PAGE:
An excursion to Drottningholm Palace
The view of Drottningholm palace from the entrance.
A short metro and bus ride away, this is the King and Queen’s permanent home residence. Their private rooms are off limits to visitors, but the rest of the palace and the extensive park and gardens outside are open for the public year round.
I made the trip and had a wonderful experience as described in a special article from Drottningholm. There is also a short article about it in the World Heritage Site section of Sandalsand.
Attending a conference often involves staying at a boring and expensive conference hotel. I decided otherwise and found an extremely pleasant little hotel in Gamla Stan, within a short and picturesque walking distance to the conference centre near the central station. It did not come inexpensive so I switched to a cheaper one when my private wallet came to use.
Here’s what I wrote about Hotel Sven Vintappare on Tripadvisor: “Beautiful 1600 century building in Gamla Stan with nice cafe and hotel rooms in the old style, not to mention a comfortable bed. Here are the original beams preserved in the ceilings, and the squeaks in the floor. Everything is just charming. With only seven rooms the breakfast cannot be all too lavish, but the choice was surprisingly good and large. Its location in the Old Town is unmatched and it’s hard to think of anything negative.”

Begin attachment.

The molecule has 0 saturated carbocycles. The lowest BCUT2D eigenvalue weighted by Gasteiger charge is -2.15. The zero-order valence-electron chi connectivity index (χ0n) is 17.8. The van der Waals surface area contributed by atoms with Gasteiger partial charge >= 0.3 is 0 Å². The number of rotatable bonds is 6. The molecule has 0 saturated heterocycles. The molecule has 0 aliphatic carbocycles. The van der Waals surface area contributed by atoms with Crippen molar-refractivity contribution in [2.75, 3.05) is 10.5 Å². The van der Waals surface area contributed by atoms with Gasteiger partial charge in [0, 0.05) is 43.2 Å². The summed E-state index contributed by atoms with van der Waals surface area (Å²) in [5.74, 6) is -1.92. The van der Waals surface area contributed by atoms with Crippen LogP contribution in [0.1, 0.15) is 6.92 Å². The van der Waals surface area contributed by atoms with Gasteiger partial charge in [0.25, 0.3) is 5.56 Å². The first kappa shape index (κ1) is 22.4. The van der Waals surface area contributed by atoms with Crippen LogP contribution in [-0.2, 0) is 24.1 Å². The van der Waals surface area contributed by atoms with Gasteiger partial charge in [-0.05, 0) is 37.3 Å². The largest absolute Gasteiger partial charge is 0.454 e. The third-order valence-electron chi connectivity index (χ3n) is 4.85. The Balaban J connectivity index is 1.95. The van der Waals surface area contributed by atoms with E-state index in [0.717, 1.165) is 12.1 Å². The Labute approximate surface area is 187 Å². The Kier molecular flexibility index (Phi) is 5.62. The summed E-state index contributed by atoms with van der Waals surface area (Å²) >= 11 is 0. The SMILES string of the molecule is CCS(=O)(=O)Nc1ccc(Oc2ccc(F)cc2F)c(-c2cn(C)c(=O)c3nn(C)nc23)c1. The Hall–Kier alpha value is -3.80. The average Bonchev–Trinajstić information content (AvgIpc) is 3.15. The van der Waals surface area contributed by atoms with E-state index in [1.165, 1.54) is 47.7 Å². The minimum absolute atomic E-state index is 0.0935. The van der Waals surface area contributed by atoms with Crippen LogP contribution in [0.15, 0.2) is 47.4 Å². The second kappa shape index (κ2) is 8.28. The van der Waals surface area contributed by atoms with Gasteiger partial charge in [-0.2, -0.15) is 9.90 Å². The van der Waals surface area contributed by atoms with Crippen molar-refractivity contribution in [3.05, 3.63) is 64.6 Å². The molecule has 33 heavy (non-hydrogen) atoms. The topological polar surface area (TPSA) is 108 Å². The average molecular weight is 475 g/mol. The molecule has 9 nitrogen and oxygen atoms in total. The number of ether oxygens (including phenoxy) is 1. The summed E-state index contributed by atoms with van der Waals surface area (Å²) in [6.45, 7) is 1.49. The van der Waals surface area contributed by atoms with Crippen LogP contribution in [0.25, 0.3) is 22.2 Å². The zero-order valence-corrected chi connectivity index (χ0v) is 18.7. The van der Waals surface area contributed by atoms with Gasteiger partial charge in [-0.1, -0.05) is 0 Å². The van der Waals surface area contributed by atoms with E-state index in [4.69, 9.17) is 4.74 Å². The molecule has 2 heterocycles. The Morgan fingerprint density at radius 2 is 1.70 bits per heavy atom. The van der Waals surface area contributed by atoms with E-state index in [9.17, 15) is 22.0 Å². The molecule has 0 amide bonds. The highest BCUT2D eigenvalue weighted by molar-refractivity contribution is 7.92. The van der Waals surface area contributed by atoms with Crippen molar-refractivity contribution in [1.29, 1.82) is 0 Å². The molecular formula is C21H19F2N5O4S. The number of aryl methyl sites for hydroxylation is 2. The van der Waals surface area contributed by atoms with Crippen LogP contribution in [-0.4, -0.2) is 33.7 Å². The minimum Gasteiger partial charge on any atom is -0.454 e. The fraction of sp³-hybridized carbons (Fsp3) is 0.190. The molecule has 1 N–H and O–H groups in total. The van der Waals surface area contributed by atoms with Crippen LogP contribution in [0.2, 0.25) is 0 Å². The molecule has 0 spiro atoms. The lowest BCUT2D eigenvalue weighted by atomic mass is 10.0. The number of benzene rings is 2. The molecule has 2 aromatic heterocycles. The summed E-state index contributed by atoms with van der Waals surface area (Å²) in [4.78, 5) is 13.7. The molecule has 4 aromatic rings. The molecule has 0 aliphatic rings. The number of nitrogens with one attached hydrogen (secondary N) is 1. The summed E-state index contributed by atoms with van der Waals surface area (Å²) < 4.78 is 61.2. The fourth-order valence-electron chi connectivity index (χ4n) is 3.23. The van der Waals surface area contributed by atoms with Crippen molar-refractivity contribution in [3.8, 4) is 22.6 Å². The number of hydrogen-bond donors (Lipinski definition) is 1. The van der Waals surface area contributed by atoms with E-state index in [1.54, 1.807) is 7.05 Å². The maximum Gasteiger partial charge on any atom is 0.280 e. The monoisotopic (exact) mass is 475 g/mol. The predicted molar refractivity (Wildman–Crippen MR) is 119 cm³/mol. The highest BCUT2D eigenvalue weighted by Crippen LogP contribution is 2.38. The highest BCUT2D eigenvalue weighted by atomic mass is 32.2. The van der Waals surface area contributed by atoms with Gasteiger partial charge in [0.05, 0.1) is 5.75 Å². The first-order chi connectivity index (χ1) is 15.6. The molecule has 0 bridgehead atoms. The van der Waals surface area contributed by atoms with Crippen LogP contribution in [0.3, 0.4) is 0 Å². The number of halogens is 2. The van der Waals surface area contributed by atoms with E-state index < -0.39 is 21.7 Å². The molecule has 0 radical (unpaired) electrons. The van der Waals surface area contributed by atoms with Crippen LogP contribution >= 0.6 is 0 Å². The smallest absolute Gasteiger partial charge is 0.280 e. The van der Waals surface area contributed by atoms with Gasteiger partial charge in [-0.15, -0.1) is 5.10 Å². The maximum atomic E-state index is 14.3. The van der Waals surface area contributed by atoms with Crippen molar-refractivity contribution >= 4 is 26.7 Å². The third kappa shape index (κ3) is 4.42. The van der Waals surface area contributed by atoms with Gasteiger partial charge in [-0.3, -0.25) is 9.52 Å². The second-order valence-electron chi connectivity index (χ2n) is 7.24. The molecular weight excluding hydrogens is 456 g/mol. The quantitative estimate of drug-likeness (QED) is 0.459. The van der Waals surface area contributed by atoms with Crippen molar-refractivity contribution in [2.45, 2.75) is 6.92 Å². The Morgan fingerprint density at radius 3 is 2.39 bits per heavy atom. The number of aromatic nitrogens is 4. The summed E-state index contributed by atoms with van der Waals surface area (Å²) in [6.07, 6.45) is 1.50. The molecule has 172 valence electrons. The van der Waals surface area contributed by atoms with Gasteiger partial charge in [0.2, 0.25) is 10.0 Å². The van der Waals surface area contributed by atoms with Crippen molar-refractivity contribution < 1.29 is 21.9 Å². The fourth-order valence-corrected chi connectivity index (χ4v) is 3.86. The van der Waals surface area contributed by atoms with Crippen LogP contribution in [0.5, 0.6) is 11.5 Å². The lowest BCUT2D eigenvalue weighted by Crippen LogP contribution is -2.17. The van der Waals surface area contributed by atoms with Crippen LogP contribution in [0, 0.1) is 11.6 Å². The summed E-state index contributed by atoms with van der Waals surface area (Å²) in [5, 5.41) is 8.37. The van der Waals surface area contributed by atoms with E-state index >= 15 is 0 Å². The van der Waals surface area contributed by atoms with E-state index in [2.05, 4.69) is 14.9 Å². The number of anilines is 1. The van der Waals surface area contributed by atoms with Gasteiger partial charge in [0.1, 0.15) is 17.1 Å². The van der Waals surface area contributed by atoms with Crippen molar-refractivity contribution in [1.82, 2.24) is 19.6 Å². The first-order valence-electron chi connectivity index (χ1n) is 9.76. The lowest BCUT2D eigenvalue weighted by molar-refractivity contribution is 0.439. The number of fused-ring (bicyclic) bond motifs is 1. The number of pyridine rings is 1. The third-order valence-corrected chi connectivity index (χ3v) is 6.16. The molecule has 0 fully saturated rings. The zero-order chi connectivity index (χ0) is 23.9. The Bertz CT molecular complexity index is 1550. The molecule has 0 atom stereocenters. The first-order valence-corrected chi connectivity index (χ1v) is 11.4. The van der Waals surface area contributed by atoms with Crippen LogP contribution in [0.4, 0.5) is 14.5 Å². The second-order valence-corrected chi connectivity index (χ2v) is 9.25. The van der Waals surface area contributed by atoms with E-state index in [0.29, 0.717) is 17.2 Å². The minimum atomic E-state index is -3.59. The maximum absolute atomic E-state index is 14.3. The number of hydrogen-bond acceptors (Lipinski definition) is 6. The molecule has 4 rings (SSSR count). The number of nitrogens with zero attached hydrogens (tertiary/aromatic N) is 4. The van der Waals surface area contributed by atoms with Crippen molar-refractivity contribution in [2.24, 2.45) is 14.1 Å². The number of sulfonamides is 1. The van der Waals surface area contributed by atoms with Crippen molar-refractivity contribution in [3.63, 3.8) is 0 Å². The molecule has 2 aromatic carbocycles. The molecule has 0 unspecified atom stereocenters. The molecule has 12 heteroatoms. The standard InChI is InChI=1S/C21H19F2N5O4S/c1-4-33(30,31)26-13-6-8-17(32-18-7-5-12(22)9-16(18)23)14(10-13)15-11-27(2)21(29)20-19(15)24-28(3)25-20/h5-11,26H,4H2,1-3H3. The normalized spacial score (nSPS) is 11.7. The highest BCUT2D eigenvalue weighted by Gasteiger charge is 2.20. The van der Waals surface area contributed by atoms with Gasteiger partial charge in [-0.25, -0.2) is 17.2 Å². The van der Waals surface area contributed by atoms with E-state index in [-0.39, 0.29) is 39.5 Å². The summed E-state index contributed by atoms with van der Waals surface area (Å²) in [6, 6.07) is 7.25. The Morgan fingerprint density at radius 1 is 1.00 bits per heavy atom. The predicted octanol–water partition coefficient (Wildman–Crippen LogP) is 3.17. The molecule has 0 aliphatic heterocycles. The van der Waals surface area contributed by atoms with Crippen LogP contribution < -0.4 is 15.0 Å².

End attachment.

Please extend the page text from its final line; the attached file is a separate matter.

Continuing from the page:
During the weekend I stayed a couple of nights at a budget hotel called Hotel Gamla Stan. Here’s what I wrote on Booking.com: “One gets what one pays for. A cramped single room lacked ceiling lights and I managed to change to a large double. The standard is not the world in this old hotel in the old town. The fact that there is a shared bathroom in the hallway does not really matter, it was kept clean. Few rooms on each floor stops queues from building up. The location is good, as is breakfast. The reception was very good.”
Apart from the Gala dinner at Stadshuset, I spent the evenings eating in Gamla Stan. The following links go to my reviews on Tripadvisor, quoted here.
Lunch at Cafe Sten Sture: “Touristy, yet must-see cellar restaurant: It’s kind of medieval and as such a fascinating place in an old town. Several chambers, low ceiling, dim lights, it all adds to the atmosphere. Service? Well, quiet and good. Food? Decent.”
Dinner at Restaurant C.C.: “Another basement restaurant in Gamla Stan: There are quite a few restaurants in the Old town pretending to be medieval. This one too offers that kind of atmosphere and background. In addition it serves traditional Swedish game. The menu is varied, tempting and the service is alright. The food is very good making this an highly decent choice on the tourist trail of Gamla Stan.”
Dinner at Zum Franziskaner: “Nice atmosphere, average food: This is a pub. Or perhaps more of a restaurant. It fits all. Good service, generous servings and an ambient atmosphere is what characterises this restaurant in the Old town of Stockholm. I liked the beer, I liked the place, but the food – the reason I came – was on the boring side. Basic, but not bad-tasting at all.”
Here on Sandalsand you may read other articles about what to see in and around Stockholm:
Stockholm 2014 – Gamla Stan and other highlights
World Heritage List #0558 – Skogskyrkogården
Stockholm 2016 (1) What to do revisiting the city? (THIS)
Stockholm 2016 (2) A visit to Drottningholm Palace
World Heritage List #0559 – Royal Domain of Drottningholm